Could ‘Shopping 2020’ be the future of retail in Dubai?

Rami Hmadeh ponders the question of omni-channel retail excellence


Dubai and ‘Shopping 2020’. Probably no city has evolved as quickly as Dubai did in the past decade. From its humble beginnings as a fishing village, it has emerged as today’s city of superlatives with no signs of slowing down. As it races towards its Vision 2020, Dubai is indeed today’s quintessential Utopia.

But what might a shopping haven like Dubai look like in 2020? Will Dubai outdo itself in setting yet another benchmark – in shopping to say the least? To answer this question, we turned to an initiative called ‘weShop’ – an ambitious retail project we thought might: 1) interest the digitally-connected Middle East consumer; and 2) pique the industry’s interest as the quest for omni-channel retail excellence continues to plague most brands.


Today’s ‘always on’ consumer has set the bar extremely high. They now require fully integrated solutions as they narrow down – if not totally eliminate – the gap between the role physical retail environments play versus the role of online platforms in their overall shopping experience.

That’s because today’s Middle East consumer shops with an omni-channel approach, debunking the so-called fixed customer journey. Consumer omniscience, after all, dictates that their behaviour has changed so that they have individual purchase and consumption patterns – patterns they can likewise decide to alter as they see fit sometime down the road. Whether at home, on the move or in retail stores, they require a rich and consistent experience across all platforms.

On the flip side, today’s retailers are confronted with hyper-competitive environments with each player seeking to engage – and sell to – customers who are well-informed, highly critical, and more seamlessly connected than ever before. Now, most brands would react to such phenomenon with an equally well-thought through cross-channel targeting and retargeting strategy. Omni-channel for omni-channel as they say. But is omni-channel retail excellence really the solution to the evolved retail shopper?


At the Serviceplan Group, we have been chewing – and deliberating – on this subject long before the onslaught of the digital consumer, anticipating the time when we ourselves would get to enjoy the rewards of an uninterrupted retail experience.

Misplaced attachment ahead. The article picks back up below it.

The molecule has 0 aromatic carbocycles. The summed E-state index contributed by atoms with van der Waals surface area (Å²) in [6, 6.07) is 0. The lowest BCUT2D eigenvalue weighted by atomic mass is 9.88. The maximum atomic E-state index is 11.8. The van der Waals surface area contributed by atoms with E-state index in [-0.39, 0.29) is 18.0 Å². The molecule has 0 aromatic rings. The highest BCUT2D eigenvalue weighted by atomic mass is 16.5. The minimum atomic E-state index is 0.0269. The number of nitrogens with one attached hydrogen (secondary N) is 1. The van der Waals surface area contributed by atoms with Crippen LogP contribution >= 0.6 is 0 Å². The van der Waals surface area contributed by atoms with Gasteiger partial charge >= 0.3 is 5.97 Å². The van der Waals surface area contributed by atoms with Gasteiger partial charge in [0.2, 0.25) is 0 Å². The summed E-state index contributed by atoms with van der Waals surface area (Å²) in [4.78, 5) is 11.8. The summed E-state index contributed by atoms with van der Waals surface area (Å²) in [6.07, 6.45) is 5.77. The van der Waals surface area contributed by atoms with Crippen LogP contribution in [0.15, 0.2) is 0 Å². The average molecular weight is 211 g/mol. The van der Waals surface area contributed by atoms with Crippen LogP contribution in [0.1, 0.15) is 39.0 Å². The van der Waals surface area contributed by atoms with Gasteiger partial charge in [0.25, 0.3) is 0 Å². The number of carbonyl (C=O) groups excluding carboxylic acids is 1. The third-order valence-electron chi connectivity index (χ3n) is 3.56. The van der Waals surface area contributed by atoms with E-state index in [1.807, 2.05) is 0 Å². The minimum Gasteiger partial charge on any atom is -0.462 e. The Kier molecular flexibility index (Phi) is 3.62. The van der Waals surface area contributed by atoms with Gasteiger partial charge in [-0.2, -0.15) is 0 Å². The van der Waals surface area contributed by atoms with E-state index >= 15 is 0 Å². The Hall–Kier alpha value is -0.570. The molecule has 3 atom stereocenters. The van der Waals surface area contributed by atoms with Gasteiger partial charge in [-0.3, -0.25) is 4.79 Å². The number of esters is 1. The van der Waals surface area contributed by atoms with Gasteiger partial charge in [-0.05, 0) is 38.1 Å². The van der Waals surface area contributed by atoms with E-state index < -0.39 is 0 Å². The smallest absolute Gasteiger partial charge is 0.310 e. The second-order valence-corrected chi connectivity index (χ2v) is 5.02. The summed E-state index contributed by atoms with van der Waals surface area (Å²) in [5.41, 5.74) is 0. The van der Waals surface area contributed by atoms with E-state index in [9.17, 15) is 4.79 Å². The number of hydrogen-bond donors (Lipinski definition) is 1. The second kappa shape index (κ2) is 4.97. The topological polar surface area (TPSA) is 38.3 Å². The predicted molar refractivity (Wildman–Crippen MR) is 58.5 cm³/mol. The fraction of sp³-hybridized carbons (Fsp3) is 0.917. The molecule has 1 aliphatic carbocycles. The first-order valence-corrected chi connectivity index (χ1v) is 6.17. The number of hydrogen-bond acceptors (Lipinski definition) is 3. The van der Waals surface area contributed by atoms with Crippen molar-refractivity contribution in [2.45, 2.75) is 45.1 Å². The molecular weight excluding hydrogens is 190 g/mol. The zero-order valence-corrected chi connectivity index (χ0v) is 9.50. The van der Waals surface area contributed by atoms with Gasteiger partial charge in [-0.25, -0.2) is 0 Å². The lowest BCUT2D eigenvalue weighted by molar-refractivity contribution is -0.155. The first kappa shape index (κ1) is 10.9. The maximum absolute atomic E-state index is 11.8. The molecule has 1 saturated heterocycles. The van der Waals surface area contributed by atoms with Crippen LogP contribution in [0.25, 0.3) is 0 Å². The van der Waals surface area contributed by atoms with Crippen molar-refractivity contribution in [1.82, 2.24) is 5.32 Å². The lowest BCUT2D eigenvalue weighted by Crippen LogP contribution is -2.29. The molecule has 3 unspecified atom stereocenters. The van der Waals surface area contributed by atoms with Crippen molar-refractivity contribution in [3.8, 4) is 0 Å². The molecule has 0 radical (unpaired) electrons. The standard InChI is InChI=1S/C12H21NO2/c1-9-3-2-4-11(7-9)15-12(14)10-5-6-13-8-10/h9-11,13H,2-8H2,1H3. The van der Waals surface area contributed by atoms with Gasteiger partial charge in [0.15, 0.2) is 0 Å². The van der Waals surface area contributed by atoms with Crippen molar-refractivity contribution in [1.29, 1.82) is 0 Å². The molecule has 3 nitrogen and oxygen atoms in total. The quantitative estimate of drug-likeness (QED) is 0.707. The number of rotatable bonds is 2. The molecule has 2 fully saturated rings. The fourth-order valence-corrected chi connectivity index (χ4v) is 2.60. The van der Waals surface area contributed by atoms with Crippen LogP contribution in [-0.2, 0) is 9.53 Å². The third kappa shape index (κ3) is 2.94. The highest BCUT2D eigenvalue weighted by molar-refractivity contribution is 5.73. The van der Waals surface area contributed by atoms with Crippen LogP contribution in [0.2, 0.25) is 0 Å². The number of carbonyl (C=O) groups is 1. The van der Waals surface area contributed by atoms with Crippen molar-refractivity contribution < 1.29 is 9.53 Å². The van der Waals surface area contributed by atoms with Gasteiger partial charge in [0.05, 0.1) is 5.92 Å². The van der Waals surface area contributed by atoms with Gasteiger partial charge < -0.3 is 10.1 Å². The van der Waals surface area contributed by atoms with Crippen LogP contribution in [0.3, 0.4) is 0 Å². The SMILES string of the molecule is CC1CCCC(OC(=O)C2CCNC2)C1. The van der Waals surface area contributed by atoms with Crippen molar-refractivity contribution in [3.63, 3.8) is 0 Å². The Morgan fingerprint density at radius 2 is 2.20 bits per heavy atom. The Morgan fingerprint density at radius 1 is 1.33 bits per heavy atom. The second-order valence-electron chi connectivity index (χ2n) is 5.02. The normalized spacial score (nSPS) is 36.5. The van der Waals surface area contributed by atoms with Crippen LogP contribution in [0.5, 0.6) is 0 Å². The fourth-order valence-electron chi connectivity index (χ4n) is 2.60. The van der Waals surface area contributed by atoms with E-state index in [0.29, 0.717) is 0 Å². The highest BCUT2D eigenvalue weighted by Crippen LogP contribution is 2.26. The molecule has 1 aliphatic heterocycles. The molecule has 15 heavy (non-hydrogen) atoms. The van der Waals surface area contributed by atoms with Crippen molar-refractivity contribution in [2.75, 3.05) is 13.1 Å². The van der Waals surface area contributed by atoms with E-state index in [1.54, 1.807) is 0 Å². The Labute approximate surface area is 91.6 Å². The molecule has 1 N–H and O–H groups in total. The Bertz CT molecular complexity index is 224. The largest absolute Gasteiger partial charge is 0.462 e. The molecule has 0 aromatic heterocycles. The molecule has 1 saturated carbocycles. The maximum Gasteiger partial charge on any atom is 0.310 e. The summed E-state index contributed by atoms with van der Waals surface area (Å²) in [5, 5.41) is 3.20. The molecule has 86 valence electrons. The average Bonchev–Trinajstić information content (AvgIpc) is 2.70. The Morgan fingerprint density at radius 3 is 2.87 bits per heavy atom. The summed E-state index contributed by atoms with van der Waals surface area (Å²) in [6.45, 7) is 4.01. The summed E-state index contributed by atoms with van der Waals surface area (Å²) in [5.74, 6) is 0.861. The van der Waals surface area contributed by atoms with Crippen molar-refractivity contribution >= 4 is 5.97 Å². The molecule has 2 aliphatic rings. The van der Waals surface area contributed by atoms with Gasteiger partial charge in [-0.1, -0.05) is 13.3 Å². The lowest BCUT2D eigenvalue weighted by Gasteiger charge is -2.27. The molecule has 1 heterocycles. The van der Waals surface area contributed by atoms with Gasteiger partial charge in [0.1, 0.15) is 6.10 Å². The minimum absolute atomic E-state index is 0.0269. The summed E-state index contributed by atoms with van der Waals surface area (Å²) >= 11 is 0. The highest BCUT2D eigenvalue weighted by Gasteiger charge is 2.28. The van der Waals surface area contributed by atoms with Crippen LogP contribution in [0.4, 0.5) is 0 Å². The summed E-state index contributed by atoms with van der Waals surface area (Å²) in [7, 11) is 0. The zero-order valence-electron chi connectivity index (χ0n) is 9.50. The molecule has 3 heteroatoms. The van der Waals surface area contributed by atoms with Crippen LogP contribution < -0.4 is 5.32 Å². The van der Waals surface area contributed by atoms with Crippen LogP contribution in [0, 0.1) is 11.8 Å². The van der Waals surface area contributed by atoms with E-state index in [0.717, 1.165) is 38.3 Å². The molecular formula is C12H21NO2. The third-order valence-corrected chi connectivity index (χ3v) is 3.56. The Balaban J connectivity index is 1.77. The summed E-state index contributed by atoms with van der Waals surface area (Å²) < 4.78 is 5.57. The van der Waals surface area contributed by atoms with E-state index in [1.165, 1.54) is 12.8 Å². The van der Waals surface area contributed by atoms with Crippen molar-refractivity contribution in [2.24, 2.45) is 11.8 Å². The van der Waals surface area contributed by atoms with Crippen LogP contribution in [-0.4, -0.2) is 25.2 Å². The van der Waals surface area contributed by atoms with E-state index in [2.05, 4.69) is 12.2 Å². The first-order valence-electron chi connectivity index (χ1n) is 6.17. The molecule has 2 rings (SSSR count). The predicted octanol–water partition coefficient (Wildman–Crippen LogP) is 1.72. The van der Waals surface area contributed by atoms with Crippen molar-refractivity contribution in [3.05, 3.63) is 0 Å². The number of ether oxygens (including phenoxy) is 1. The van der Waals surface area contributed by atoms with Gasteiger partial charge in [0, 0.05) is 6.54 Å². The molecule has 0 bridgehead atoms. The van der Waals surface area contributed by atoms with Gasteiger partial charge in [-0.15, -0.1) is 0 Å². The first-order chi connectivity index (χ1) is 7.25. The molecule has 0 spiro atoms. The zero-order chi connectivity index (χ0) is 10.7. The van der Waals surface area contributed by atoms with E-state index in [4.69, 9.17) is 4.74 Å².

Now I won’t ask you to imagine this situation because I know, like me, you’ve experienced this at one point or another. You’re out for coffee with friends. On your way to the café, you pass by your preferred retail brand and notice a winter jacket that looks perfect for your next Euro trip. You’ve been doing some online window shopping for sometime now, so this opportunity is just too good to pass up. After coffee, you drop by the shop only to find out they’ve run out of your size. A mannequin item is always the first to go, you are told, and so you are offered an analogue service. They call nearby branches in search of your preference, and after a good 15-minute wait, they find your size at a far-off branch, leaving you the option to drive over or to come back after a day or two.

Frustrated, you convince yourself that online shopping might still be your best resort, after all. We know this all too well, and so our quest for a seamless retail experience led us on a wild-goose chase for possible solutions. Maybe actual online access at the point of retail?


Now let’s look at a different, albeit ideal scenario. Imagine, you enter a boutique and are immediately welcomed by your first name, just like a friend. You go further and digital screens offer you products you already searched for and liked on the internet. Then you find a sweater you fancy, and of course, you try it on. Here the mirror turns into a screen and automatically provides more detailed information about the sweater. The sweater feels soft and comfortable and is made of 100 per cent sustainable materials. Browsing online, you even see that a friend has already liked it on Facebook. You pay for the sweater, but the only thing you do is put your card on the table and your new favourite sweater is well on its way to your doorstep.

This is the scenario we set-up to accomplish with weShop. A prototype for now, it is an intelligent showroom located at our Munich offices. Spanning around 50 square metres, it demonstrates how real and virtual worlds can come together in an innovative and harmonious fashion. Acting upon the knowledge that customers these days operate on an increasingly digital level using several channels, weShop lets customers decide whether they want to shop in a classical or digital manner.

In store, a range of products – basically the core collection – is readily available, while a larger online selection is easily retrievable all over the shop floor. Tablets mounted on shelves not only show the availability of products, but also carry alternative products or matching accessories. In addition, both the product label and the QR code on the tablet may be scanned facilitating an undisrupted shopping experience which can also be done on the spot, or later on via a mobile device.

The uniqueness of the weShop concept is the orchestration of all elements, i.e. the innovative merging of digital and classical items at the point of sale, which has never been accomplished in this way before.

It is the first pure omni-channel retailer where customers are free to choose between classical and digital – for themselves – at every shopping touchpoint. The shop thus follows the recognition that there is no fixed customer journey anymore but that every shopper has his or her own individual way of acting within the entire ecosystem. So we say, retail omni-channel definitely powers the digitally-connected consumer. Or will perhaps do so quite soon.

Rami Hmadeh is managing partner of Serviceplan Middle East



Filed Under: Essays